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Kettles Buying Guide

Your kettle is likely to stand on your work surface rather than hidden away in the cupboard, it’s important to get the style right to co-ordinate with the rest of your kitchen. Do you want a statement piece? Or perhaps a kettle that blends in? You might consider a matching kettle and toaster set, this often work out cheaper if bought together.

If you can’t wait for that first cup of tea or coffee in the morning, or you’re pushed for time, then a quick boil function should be on your list of important features. Quick boiling kettles will have a power output over 2kw with the quickest having over 3kw. If you are searching specifically for fast kettle, then ‘rapid boil kettle’ is also a useful term to use.

Kettle Features

Capacity: A large cup holds around 250ml of water, so kettles with typical capacities (1.5 to 1.7 litres) can boil six or seven cupful’s at a time. If you have a small household or limited work surfaces in your kitchen, there are smaller kettles available. Smaller kettles are also ideal if you struggle to lift a standard sized kettle full of water.

Power ratings: The power of a kettle ranges from around 2kW to 3kW, this is usually reflected in the price - higher Wattage kettles are more powerful, therefore boil faster. As a rule, kettles with 3kW of power are classed as ‘rapid boil’, although performance may vary.

Safety features: Manufacturers have developed various features for your safety and protection, such as auto shut-off when water begins to boil or the kettle is lifted, thermal cut-off, cool-touch walls so that the body of the kettle remains cold and non-slip bases.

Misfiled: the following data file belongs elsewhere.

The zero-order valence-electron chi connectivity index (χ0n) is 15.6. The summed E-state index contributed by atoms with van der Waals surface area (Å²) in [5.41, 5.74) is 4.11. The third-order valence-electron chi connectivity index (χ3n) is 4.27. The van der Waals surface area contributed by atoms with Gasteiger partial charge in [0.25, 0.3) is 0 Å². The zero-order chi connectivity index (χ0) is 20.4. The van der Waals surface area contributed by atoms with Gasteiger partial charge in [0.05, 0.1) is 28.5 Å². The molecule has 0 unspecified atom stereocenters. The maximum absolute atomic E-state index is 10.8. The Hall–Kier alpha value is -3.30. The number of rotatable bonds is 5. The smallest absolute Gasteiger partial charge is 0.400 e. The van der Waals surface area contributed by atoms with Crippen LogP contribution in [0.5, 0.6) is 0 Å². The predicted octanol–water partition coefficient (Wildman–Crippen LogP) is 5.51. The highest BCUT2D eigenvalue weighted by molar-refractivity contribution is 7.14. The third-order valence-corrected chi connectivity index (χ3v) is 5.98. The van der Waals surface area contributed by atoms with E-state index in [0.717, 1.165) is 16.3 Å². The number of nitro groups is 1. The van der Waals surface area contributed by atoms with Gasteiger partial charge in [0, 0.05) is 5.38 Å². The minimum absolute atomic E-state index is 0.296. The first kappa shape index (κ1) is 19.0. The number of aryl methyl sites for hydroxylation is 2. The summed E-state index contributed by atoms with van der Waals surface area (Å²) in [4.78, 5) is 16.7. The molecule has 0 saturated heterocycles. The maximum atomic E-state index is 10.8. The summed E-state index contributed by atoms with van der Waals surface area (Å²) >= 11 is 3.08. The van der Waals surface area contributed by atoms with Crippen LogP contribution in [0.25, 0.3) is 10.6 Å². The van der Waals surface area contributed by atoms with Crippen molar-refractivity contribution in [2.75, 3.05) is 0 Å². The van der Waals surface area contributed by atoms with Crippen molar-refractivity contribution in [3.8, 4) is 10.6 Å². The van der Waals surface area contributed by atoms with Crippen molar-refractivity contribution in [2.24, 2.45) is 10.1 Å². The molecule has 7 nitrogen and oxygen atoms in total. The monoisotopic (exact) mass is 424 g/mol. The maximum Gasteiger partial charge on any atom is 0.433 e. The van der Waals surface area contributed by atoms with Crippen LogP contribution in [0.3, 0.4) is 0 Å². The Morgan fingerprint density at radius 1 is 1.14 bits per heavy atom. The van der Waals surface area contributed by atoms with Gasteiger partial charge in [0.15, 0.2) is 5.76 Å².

Energy efficiency: Cup measures on the water level indicator ensure that you boil only the amount of water you actually need if you work on the ‘fill a little, save a lot’ principle. Some kettles feature angled graduation with tilt handles to help you to fill up to just the right measure. Manufacturers are also using improved technology for their heating elements, giving energy savings of up to 35%.

Cordless swivel bases: Most kettles are now ‘cordless’ in that the power cable attaches to a separate base, meaning that the kettle is free to be lifted for pouring and cable length is therefore not restrictive, this also allows the handle of the kettle to face any direction which can make positioning the kettle easier whether you are right or left handed.

Concealed element: This makes cleaning much easier than on models with exposed elements. It is also generally considered to be more efficient at boiling water.

Water filter: This reduces limescale build-up, making your kettle last longer and your drink taste better. Most models now feature a removable washable filter; always make sure that filters fit well to prevent limescale in your cups. Some models have a built-in water filter with replaceable cartridges which last approximately one to two months depending on how frequently the kettle is used.

Whistle on boil: Just like old-style hob kettles, this handy little feature alerts you to when the water has boiled.


Variable temperature settings: These allow you to heat water to a specific temperature, which is often optimal for specific types of brewing - a feature which is particularly useful for specialist teas or coffees.